Superficially Part 2 doesn’t offer a vastly different experience than what we went through in 2018. I’m not sure it is actually a superior movie but consistency counts for a lot here. Thus far we have two films whose structural integrity very much resembles that of the Abbott’s old farmhouse: Plenty of reliable, sturdy support beams in the form of well-worn genre tropes but also a few really neat, custom bits you won’t find anywhere else. It’s those little details, the way Krasinski and company relate the characters to situations, that will make A Quiet Place worth returning to again, hopefully sooner.

Ya did good, son.

Moral of the Story: The rare sequel that truly works on a conceptual as well as emotional level, A Quiet Place Part 2 welcomes audiences back to theaters in exciting, chilling fashion while laying a clear foundation for more to come. 

Rated: PG-13

Running Time: 97 mins.

Quoted: “Run!”

Check out the “nerve-shredding” Final Trailer here! 

All content originally published and the reproduction elsewhere without the expressed written consent of the blog owner is prohibited.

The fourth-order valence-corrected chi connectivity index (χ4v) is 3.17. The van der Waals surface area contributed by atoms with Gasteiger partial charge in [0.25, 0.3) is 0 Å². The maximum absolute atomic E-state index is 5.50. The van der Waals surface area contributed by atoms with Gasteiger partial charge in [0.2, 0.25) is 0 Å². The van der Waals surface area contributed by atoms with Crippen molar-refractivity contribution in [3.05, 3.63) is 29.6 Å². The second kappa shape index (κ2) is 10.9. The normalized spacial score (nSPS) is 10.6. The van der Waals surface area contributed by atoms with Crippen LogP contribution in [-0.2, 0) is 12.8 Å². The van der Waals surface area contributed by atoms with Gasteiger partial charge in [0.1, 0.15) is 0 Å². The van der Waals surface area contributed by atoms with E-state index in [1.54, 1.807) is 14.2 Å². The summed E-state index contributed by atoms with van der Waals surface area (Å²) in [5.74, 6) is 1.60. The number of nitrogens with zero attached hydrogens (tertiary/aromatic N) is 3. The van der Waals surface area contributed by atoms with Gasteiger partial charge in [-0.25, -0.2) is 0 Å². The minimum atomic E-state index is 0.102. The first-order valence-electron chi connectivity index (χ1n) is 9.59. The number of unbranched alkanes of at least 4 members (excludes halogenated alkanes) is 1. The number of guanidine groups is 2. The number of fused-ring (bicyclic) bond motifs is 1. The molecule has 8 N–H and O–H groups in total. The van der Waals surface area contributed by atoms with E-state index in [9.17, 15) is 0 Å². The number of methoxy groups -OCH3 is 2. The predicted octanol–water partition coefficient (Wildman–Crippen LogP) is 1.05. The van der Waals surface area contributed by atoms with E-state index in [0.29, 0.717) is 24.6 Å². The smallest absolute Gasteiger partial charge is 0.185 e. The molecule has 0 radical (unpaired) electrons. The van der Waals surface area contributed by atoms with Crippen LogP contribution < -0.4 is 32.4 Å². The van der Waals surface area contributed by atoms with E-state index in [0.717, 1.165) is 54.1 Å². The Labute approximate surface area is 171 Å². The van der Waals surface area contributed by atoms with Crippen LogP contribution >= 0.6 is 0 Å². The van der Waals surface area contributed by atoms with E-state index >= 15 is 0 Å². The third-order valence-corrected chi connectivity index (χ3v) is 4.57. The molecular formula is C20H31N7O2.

Photo credits: http://www.impawards.com; http://www.buffalonews.com 

14 Comments

  1. Tom, how have you been? I’ve been busy with a baby since we last talked! My first one 🙂 She’s 6 months now, and, obviously, there’s not a lot of time for movies these days, but I appreciate your connections/posts. I hope you are well and surviving. We had friends move to Nashville and Knoxville last month. (Denver is getting way too crowded.) Good vibes your way…

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    1. Thank you very much friend, it’s nice to be able to get back into some kind of rhythm! And to be getting back to some semblance of normalcy!! hHow are things where you live?

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    1. You shall enjoy this movie in time, Ipes. After you have done all of your Sadness Blouse chores.

      Now, back to your turnips!!

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  2. Great stuff, Tom. I never got round to watching the first film, so that’s what I really need to do. Glad Krasinski has put in another great directing performance though – I have a lot of time for Big Tuna!

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    1. Poor guy shows up one day at work with a tuna fish sandwich and, well, the rest is history. F**king Andy Bernard.

      Speaking of Ed Helms, hoping to get a review up of Together Together soon, he was fantastic in that. Totally different performance, wasn’t expecting that at all.